2. 2. (p.48), in relation to endorsement of regional operations by the Security Council, theECOWAS experience received no mention in the report. Although West Africa offersbetter insights into how not to organise interventions, the only consultation held inSub-saharan Africa before the report was published took place in Maputo,Mozambique.We believe that this has been largely due to a lot of ignorance about the exploits ofthe regional body partly borne out of modesty about its trail blazing efforts inpromoting this paradigmatic shift in international law and a lop-sided concentrationon the less than impressive aspects of the various missions conducted. Yet, the ICISSreport on The Responsibility to Protect is a vindication of the sub-regional efforts andthis is why its recommendations will not generate any controversy in the WestAfrican sub-region. For instance, the idea of humanitarian intervention in situationsof internal conflict is already accepted in West Africa and written into the protocol.Since it was done in West Africa, the African Union’s Constitutive Act has alsoadopted the same principle and it has formed the basis of the NEPAD’s peace andsecurity cluster.In spite of these positive developments however, it is important to see the trajectoriesof ECOWAS’s role in regional security as an evolving one. From the ‘firstgeneration’ ECOWAS which de-emphasised security issues, to the ‘secondgeneration’ ECOWAS which conducted intervention by ad-hoc arrangements and the“third generation” ECOWAS in which ECOMOG operates under the clear mandate ofthe regional body, not outside of it – as a regional security mechanism with a legalbasis.The ECOWAS Mechanism and its ChallengesIn spite of the changes that have occurred and the structures put in place, questionsstill abound about process and implementation and the product is still a long wayaway from where it should be. The most recent experience in Cote d’Ivoire points tosome of the gaps in the mechanism, whilst underscoring the opportunities that arethere for utilizing some of the recommendations in the RTP report in enhancing theProtocol. If ECOWAS declarations of intent are indeed turned into substance as theHeads of Government and the Executive Secretariat are determined to achieve, it ispossible for humanitarian intervention to take a much firmer root in West Africa intime to come. In terms of institutions, the Mechanism has established severalinstitutions, organs and strategies, all with defined responsibilities and aims thataddress peace and security in the sub-region. The most critical institutions are:• The Mediation and Security Council – The Council operates at the level of heads of state and government, ministers and ambassadors, charged with the responsibilities of taking decisions that impact on peace and security, including authorising deployment of missions;• The Defence and Security Commission – Made up of Defence chiefs and security officials charged with the responsibilities of dealing with the technicalities of military intervention;• ECOMOG, the erstwhile ad-hoc force now formally established as a multi- purpose stand-by force ready for immediate deployment. ECOMOG is described as multi-purpose in the sense that it can assume one of several functions of 2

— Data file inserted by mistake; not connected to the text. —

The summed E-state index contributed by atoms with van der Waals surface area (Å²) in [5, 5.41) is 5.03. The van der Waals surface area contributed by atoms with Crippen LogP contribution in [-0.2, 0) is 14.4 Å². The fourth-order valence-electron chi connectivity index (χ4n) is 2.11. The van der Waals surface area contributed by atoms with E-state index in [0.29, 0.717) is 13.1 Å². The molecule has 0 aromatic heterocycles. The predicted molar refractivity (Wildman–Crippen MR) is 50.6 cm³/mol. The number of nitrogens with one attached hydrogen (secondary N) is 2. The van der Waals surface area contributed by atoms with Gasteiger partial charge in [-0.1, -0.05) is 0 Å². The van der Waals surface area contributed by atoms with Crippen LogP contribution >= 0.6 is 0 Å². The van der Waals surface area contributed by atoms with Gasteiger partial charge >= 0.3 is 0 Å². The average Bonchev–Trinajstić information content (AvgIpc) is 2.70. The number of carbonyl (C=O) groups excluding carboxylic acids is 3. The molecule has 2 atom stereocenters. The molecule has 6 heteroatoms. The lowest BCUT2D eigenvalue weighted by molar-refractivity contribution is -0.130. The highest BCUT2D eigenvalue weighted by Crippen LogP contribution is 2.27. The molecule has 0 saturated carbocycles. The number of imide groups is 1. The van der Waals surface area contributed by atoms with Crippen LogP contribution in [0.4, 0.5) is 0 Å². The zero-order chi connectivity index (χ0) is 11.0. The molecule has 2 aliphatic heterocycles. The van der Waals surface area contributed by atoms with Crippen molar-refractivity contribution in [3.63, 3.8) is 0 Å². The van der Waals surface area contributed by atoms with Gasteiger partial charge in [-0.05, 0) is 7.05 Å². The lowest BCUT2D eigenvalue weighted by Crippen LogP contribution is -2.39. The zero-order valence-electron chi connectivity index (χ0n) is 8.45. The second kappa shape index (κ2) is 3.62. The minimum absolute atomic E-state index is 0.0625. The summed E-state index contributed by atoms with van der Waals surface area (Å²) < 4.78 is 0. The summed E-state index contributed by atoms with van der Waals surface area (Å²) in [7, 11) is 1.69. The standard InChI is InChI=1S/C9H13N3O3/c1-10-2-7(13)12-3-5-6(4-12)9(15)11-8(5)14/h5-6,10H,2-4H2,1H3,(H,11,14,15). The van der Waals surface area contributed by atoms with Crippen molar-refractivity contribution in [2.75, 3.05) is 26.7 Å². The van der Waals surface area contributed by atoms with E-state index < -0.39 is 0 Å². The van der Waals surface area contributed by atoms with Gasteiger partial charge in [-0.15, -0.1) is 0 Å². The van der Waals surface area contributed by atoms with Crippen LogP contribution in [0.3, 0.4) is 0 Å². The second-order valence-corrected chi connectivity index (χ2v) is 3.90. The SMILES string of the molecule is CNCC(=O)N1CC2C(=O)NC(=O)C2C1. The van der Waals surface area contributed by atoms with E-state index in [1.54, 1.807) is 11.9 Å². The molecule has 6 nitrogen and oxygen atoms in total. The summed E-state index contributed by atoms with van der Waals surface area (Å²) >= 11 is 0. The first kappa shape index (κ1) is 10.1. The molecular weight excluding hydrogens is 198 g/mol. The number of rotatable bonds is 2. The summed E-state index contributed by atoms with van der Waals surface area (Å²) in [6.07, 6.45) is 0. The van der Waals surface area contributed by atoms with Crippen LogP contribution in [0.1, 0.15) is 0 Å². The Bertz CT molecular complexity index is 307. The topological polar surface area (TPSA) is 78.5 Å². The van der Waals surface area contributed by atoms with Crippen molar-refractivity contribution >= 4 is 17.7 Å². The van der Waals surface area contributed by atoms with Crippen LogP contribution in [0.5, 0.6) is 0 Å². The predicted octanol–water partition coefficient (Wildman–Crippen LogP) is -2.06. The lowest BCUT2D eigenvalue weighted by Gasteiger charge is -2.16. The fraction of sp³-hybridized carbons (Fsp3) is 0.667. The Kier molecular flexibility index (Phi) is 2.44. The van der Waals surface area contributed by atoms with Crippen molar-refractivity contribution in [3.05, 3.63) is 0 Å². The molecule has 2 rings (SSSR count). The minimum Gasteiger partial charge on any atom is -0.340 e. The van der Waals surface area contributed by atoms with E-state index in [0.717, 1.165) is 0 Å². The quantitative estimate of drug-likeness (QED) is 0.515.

3. 3. observation, monitoring and peacekeeping. More significantly, it can be deployed for humanitarian intervention or the enforcement of sanctions. It can also undertake policing activities in order to control fraud and/or organised crime;• An early warning system, in the form of a regional observation network has been created. Established within the secretariat and also in four zones within the Community, the observation centres are charged with collecting data on states ranging across economic, political, security and social sectors to be analysed with a view to detecting early warning signals that may signify potential conflicts which could then inform region-wide conflict prevention strategies;• A Council of Elders is also proposed as a mechanism for injecting traditional conflict resolution mechanism to assume a role in mediation, conciliation and negotiation. This is made up of 32 eminent persons drawn from within and outside the region with a mandate for preventive diplomacy and it is convened as and when required by the Executive Secretariat.As Figure 1 below shows, the Executive Secretariat plays a central role in ensuringthat the Conflict Mechanism functions adequately. As stated above, the ExecutiveSecretary has the responsibility to deploy the Council of Elders in any given situation.More importantly, the newly created office of Political Affairs, Defence andSecurity(PADS) headed by a Deputy Executive Secretary is primarily charged withthe implementation of the mechanism, supervision of the Early warning operationsand the zonal observation centres, servicing of the Defence and Security Commissionand policy formulation and implementation of all peacekeeping and humanitarianoperations.The Mechanism and its supplementary protocol on Democracy and Good Governancealso take a broader view of security, stressing the importance of human security anddemocratic governance in the security sector, including roles for civil society. TheProtocol also covers institutional capacity building in the community in order toprovide humanitarian assistance in conflict or disaster area and provides a frameworkfor action by the community in the critical area of peace-building.Whilst the ECOWAS mechanism offers a good approach to designing a frameworkfor cooperative security, it also remains work in progress. Indeed, the Communityalso demonstrates commitment to revising and improving the document based on newinformation and there is growing evidence of that commitment on the part of theExecutive Secretariat and the Authority of Heads of State.Among the current gaps is the lack of any substantive role for the CommunityParliament. This gap was recognized and noted at the December 2001 summit of theorganization and the regional body is now considering approaches to involving theECOWAS Parliament in the implementation of the Conflict Mechanism and theSupplementary Protocol on Good Governance and Democracy through the revision ofthe Protocol that established the Parliament. In the protocol establishing theParliament, it is essentially a forum, composed of delegations from nationalparliaments, whose ‘opinion may be sought on matters concerning the Community’on a range of areas prior to their adoption by the Council’ with little or no supra-national legislative powers. This is clearly seen as a system that suffers from a ‘hugedose of democratic deficit’ since parliamentarians are the only direct representativesof the citizens in the Community. Yet, true as this is, the history of trans-national 3